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Video transcript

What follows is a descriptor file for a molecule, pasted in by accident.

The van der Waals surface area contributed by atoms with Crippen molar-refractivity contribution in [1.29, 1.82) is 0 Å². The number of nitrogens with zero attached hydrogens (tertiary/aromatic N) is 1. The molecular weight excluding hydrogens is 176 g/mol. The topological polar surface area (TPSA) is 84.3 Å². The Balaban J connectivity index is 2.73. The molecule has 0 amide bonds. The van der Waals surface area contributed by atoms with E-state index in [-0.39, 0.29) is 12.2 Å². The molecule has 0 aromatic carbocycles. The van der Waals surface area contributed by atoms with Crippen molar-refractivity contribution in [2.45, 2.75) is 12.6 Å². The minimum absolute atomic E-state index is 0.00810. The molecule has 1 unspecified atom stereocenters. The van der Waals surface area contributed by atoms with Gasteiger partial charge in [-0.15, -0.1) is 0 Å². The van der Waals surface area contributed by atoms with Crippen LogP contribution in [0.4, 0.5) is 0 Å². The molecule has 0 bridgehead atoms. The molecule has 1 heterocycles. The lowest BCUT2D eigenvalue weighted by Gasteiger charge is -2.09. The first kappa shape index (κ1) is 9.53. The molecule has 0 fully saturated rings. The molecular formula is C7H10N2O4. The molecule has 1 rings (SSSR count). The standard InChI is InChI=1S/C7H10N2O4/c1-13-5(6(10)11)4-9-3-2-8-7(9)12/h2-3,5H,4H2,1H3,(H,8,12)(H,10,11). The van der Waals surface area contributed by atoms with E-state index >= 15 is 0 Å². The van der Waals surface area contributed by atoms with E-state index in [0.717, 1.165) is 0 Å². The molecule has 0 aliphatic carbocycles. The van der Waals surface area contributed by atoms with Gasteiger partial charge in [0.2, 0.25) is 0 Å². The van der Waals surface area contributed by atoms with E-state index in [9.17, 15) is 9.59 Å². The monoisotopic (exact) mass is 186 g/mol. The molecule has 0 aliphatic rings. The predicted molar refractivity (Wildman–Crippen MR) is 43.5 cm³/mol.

Let's talk about the difference between two words molarity and molality. So the first one has obviously, a little r in it, and the other has an l in it. And in fact, sometimes when people say it quickly, it's hard to even hear which one they just said, so just make sure you listen carefully because there is a slight difference, actually, two little differences that we'll talk about. So molarity, let's start there, is really talking about moles of something, some particle, over 1 liter of solution. And I haven't been writing out liter of solution, but that is what is meant, so one liter of solution, that is molarity. Now, molality is slightly different, so let me do it in a different color. Molality is actually the moles, again-- so that part is the same-- over 1 kilogram-- so this is now actually looking at mass-- 1 kilogram of solvent, so not solution, but solvent. And so let me make that very clear. So this is 1 liter of solution. This is 1 kilogram of solvent. So both are looking at the same numerator, but the denominator is different. So let me actually draw out an example of what this might look like. Let's say we have our solution down here, and let's say it's mostly water, so I'm going to fill this in with water, and let's fill it in more quickly using a little air brush. So let's say this is our solution of water. I'm going to make it nice and even. You can see the line that it goes up to. So this is carefully measured out, and I'm going to put 1 mole of something, and we can decide whatever that something is going to be. And in this case, I don't know, let's say we decide to put some urea in there, little molecules of urea. And we know the urea is something our body uses to get rid of nitrogen, so something that we throw into urine and actually even sounds like urine. So I'm going to put some molecules of urea in here, and we're going to make our urea, I don't know, let's say kind of a pink color. This is our urea, and this is 1 mole of it. So I'm only going to draw a few of the little molecules, but you know that whenever I say there's a mole that must mean that there's 6.02 times 10 to the 23rd of these molecules in here, so lots and lots of molecules. So 1 mole, this refers to 6.02 times 10 to the 23rd, so lots of molecules hanging out in our solution now. And so let me actually then now cut and paste this. We're going to cut and paste this over to the other side, so that's over here, and we'll move this underneath here. So you know this is exactly the same, right? So this is just the exact same solution, and I still have my little pink urea. And now on this side, let's say I measure this out and check the level here. Let's say this level right here is exactly 1 liter. Well then, I would say this solution has 1 mole of urea in 1 liter of solution, so we have 1 molar solution of urea. So that's our molarity. Right? So so far so good. And these are little ureas just to make sure that we're clear about that. So this is our molarity, but what about the other side, our molality? So for that, I actually need to use a little eraser. So imagine now that I actually removed all the urea because I don't want the solution, I just want the solvent. I just want the part that is water. I don't care about the molecules. I just want to first get 1 kilogram of the solvent. So to do that, I've got to get rid of all my urea. So I take out all the little molecules of urea, and immediately you can't imagine that the water is actually going to allow those little holes to be like that. They're going to fill in those holes immediately. So right away, those holes are going to get filled in, right? So let's fill them in with water, so the water rushes into those holes and fills them in. But in doing so, in filling in these little holes, of course, the level falls. Right? You actually have a little bit less water. So you actually drop the level of water a little bit, so let me erase some water up here because the water level falls just a little bit to fill in all those holes of solvent that I took away or all the holes of urea that I pulled out. So now my level is fallen, and so if I was to measure this, let's say this is less than 1 liter. Let's say it's 0.99 liters. It's going to be very close, but it's going be slightly less, right? so let's say about 0.99 liters. So it's a little bit less than a liter. And remember, 1 liter equals 1 kilogram. So for water and most temperatures, 1 liter for a water, 1 liter equals 1 kilogram. So I guess I have to ask the question, does this equal 1 kilogram? Well, the answer is no, right? It actually equals about 0.99 kilograms. It's actually slightly less than a liter. So that's going to weigh less than 1 kilogram, just 0.99 kilograms. So now I have really 1 mole of urea. Thinking back to how much I dumped in, I had put in 1 mole of urea. I'm just going to let it hover here because this is where it was right before it fell into my water. 1 mole of urea was going in to only 0.99 kilograms of water. And so if that's the case, then my molality is actually going to be slightly different. It's going to be 1 mole of urea over 0.99 kilograms of solvent, of water. And so 1 divided by a number slightly less than 1 will be a little bit more than 1, so my molality will actually be maybe let's say 1.01 or thereabout. It will be just slightly upwards of 1, and that will be the molality. So they're very similar, right? Like 1 molarity, in this case was, was going to equal just a little bit higher molality and that's because we know that the molecules of urea take up a little bit of volume and that makes the overall volume of the solvent a little bit less. So that's the key difference, and if you think about this really when you're talking about blood and things that are dissolved into blood, most clinicians will jump back to molarity because it's just easier to work with and you don't actually have to figure out the exact amount of solvent. You can just think about the solution. So most of the clinicians or doctors and nurses will think in terms of molarity, but most of the time when you're working in a lab setting and you can be more precise, people think about molality.